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Greetings, my victim, I know your password

Updated: Feb 4, 2019

Many computer users are receiving emails that in context are just another scam email, but because the users correct password is shown, they know there has to be an issue.

Most assume that their machine has been hacked, such as what is shown in the scam email:-

Email Pwned
Email Pwned


Greetings, my victim.

I know your password - Correct password shown here

This is my last warning.

I write you inasmuch as I put a trojan on the web page with pornography which you have visited.

My malware grabbed all your personal data and switched on your webcam which captured the process of your masturbation. Just after that the trojan saved your contact list.

I will remove the compromising video and data if you pay me 500 USD in bitcoin. This is wallet address for payment : 135qVXXBZb3v2tQcLJRA8UAndiUYNybh3J

(you can google on "how to buy bitcoin")

I give you 24 hours after you view my message to make the payment.

As soon as you view the message I'll know it right away.

It is not necessary to tell me that you have sent money to me. This address is connected to you, my system will delete everything automatically after transfer confirmation.

You can visit the police office but no one can't help you.

If you try to cheat me, I'll see it immediately!

I don't live in your country. So nobody can't track my location even for 9 months.

Don't forget about the disgrace and to ignore, Your life can be ruined.


Our Advice Below:-

And I guess some people will actually pay.

The reality is:- your email login and password have been stolen from a database in use by some organisation that have been hacked in the past.

This database is then shared with the underground hacking community, for everyone to have a crack at scamming you.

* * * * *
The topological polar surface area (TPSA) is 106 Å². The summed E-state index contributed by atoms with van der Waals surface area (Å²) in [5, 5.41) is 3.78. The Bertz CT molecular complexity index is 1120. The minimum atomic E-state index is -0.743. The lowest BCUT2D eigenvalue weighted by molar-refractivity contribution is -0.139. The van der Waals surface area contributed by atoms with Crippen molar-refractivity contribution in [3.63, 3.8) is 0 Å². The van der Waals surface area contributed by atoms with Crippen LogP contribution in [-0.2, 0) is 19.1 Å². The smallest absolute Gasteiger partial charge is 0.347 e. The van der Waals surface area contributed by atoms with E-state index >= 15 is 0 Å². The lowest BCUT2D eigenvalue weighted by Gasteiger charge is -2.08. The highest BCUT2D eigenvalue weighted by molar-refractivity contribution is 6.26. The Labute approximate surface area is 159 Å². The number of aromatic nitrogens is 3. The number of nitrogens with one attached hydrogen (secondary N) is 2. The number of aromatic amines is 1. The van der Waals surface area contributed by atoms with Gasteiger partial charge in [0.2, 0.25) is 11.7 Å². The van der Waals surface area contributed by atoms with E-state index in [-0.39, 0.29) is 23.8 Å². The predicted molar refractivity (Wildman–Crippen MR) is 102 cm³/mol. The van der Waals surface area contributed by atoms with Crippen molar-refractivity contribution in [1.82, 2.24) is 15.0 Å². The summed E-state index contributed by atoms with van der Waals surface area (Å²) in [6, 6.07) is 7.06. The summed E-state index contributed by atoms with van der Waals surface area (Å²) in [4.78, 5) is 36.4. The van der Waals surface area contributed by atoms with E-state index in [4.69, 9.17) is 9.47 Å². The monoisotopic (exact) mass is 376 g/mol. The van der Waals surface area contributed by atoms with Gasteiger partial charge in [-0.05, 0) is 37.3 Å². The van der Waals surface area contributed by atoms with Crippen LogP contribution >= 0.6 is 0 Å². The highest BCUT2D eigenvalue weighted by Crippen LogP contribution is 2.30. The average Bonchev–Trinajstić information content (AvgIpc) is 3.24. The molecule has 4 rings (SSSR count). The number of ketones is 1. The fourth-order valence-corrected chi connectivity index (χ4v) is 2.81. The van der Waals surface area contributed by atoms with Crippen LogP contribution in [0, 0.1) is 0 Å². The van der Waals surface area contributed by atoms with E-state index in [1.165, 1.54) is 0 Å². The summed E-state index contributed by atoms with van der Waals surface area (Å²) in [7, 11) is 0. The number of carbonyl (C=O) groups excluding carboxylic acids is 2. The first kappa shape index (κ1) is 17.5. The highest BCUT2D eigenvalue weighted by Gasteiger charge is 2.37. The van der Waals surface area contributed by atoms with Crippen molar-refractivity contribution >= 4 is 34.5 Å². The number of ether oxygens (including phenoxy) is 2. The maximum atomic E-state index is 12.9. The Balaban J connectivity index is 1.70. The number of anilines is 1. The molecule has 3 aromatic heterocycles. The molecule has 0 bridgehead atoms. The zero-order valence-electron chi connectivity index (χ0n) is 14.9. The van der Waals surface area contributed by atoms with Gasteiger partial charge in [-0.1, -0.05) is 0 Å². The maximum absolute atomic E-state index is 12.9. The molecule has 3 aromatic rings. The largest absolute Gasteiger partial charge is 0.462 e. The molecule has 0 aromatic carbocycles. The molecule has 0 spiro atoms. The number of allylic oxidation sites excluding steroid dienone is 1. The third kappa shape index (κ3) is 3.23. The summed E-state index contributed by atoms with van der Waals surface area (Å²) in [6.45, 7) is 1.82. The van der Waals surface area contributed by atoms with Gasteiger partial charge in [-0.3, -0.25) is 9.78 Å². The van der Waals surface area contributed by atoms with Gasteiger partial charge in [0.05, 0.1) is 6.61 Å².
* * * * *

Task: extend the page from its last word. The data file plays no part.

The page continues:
The major issue is that many users will have used their email address and that password on many sites, and have no idea which one it has been stolen from.

So your machine has not been hacked, a database has been stolen and your details shared.

The best advice is to sit down with a Coffee or Tea, or Beer and list down all the sites you currently use that you use login information for and any sites that control your email such as control panels.

Once the above list is created, systematically go through each one, and either shut down the account (if not required) or if still required change the password to a complex password.

GDPR states that users should be able to request removal of their data amongst other responsible uses of data, however in reality that is never going to be 100% so a regular review of your own login credentials should be conducted.

Even with a complex password, if a database is hacked (in un-encrypted form) the password can still be shared for the underground hacking community. Having said that, do make sure all your passwords are not just your pets name followed by the year you were born and contain numbers substituting letters and symbols if allowed.

For all those who wish to see how badly their email account have been used, click on the link below and type your email address. You will see how badly your email address and/or password has been Pwned.

You can also check the minimum number of times a password you are using has been shared using a common pasting service:-

The site above recommend using a password manager, I would not recommend this method as password manager services become a honey pot for hackers, and it is akin to leaving your little black book(full of passwords) on the doorstep for people to have a quick look.

Databases containing users passwords will continue to be hacked, and data will be stolen. The best method to counteract this is to regularly review your account details, have specific email addresses and password for financial transactions(not using the same email account everywhere) and be conscious of where you are using this email address and password online.


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